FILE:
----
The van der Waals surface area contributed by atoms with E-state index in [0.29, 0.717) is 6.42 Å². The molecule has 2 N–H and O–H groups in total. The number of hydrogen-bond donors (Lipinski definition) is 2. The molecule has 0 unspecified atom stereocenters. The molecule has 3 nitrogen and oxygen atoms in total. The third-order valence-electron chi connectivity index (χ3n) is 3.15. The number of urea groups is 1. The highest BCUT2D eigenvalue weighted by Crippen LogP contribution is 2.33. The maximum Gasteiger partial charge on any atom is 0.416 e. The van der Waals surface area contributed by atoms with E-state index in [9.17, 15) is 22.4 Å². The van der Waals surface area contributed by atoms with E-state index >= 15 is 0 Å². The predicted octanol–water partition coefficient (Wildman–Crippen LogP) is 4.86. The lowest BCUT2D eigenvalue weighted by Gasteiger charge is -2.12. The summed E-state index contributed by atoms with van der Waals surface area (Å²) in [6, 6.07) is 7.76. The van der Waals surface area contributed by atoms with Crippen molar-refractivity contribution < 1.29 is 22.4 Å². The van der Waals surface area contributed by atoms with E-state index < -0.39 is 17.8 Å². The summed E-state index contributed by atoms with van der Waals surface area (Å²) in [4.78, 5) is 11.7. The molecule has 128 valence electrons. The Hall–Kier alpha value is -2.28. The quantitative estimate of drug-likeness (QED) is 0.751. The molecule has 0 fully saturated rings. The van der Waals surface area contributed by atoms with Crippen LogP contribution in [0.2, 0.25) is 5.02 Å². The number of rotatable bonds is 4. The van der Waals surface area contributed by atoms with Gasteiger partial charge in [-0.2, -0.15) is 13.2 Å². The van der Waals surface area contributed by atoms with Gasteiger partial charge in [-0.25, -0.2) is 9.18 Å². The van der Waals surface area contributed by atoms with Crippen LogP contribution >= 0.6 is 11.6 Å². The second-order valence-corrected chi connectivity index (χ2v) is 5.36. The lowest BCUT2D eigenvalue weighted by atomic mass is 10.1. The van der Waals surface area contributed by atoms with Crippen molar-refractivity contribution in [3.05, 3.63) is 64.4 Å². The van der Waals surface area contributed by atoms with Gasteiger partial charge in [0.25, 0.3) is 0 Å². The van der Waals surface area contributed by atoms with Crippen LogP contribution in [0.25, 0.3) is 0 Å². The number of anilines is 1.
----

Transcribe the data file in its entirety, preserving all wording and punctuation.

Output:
The van der Waals surface area contributed by atoms with E-state index in [0.29, 0.717) is 6.42 Å². The molecule has 2 N–H and O–H groups in total. The number of hydrogen-bond donors (Lipinski definition) is 2. The molecule has 0 unspecified atom stereocenters. The molecule has 3 nitrogen and oxygen atoms in total. The third-order valence-electron chi connectivity index (χ3n) is 3.15. The number of urea groups is 1. The highest BCUT2D eigenvalue weighted by Crippen LogP contribution is 2.33. The maximum Gasteiger partial charge on any atom is 0.416 e. The van der Waals surface area contributed by atoms with E-state index in [9.17, 15) is 22.4 Å². The van der Waals surface area contributed by atoms with E-state index >= 15 is 0 Å². The predicted octanol–water partition coefficient (Wildman–Crippen LogP) is 4.86. The lowest BCUT2D eigenvalue weighted by Gasteiger charge is -2.12. The summed E-state index contributed by atoms with van der Waals surface area (Å²) in [6, 6.07) is 7.76. The van der Waals surface area contributed by atoms with Crippen molar-refractivity contribution < 1.29 is 22.4 Å². The van der Waals surface area contributed by atoms with E-state index < -0.39 is 17.8 Å². The summed E-state index contributed by atoms with van der Waals surface area (Å²) in [4.78, 5) is 11.7. The molecule has 128 valence electrons. The Hall–Kier alpha value is -2.28. The quantitative estimate of drug-likeness (QED) is 0.751. The molecule has 0 fully saturated rings. The van der Waals surface area contributed by atoms with Crippen LogP contribution in [0.2, 0.25) is 5.02 Å². The number of rotatable bonds is 4. The van der Waals surface area contributed by atoms with Gasteiger partial charge in [-0.2, -0.15) is 13.2 Å². The van der Waals surface area contributed by atoms with Gasteiger partial charge in [-0.25, -0.2) is 9.18 Å². The van der Waals surface area contributed by atoms with Crippen LogP contribution >= 0.6 is 11.6 Å². The second-order valence-corrected chi connectivity index (χ2v) is 5.36. The lowest BCUT2D eigenvalue weighted by atomic mass is 10.1. The van der Waals surface area contributed by atoms with Crippen molar-refractivity contribution in [3.05, 3.63) is 64.4 Å². The van der Waals surface area contributed by atoms with Gasteiger partial charge in [0.25, 0.3) is 0 Å². The van der Waals surface area contributed by atoms with Crippen LogP contribution in [0.25, 0.3) is 0 Å². The number of anilines is 1.